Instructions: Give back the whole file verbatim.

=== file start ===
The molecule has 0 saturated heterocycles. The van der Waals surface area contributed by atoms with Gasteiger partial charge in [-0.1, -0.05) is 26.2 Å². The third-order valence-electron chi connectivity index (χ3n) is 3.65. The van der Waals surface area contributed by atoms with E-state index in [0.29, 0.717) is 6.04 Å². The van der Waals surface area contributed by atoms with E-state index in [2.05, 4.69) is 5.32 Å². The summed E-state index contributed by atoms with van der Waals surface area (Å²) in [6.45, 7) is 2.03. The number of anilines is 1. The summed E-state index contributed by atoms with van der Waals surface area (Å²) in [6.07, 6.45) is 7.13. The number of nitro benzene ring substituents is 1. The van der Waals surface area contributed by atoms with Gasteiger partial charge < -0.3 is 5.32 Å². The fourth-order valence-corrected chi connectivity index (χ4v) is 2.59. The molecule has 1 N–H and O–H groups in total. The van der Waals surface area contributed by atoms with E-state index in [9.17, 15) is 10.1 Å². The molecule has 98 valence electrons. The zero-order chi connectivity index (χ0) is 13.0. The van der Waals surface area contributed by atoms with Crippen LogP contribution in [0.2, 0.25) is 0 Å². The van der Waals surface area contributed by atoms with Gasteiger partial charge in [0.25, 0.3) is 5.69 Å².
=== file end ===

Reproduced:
The molecule has 0 saturated heterocycles. The van der Waals surface area contributed by atoms with Gasteiger partial charge in [-0.1, -0.05) is 26.2 Å². The third-order valence-electron chi connectivity index (χ3n) is 3.65. The van der Waals surface area contributed by atoms with E-state index in [0.29, 0.717) is 6.04 Å². The van der Waals surface area contributed by atoms with E-state index in [2.05, 4.69) is 5.32 Å². The summed E-state index contributed by atoms with van der Waals surface area (Å²) in [6.45, 7) is 2.03. The number of anilines is 1. The summed E-state index contributed by atoms with van der Waals surface area (Å²) in [6.07, 6.45) is 7.13. The number of nitro benzene ring substituents is 1. The van der Waals surface area contributed by atoms with Gasteiger partial charge < -0.3 is 5.32 Å². The fourth-order valence-corrected chi connectivity index (χ4v) is 2.59. The molecule has 1 N–H and O–H groups in total. The van der Waals surface area contributed by atoms with E-state index in [9.17, 15) is 10.1 Å². The molecule has 98 valence electrons. The zero-order chi connectivity index (χ0) is 13.0. The van der Waals surface area contributed by atoms with Crippen LogP contribution in [0.2, 0.25) is 0 Å². The van der Waals surface area contributed by atoms with Gasteiger partial charge in [0.25, 0.3) is 5.69 Å².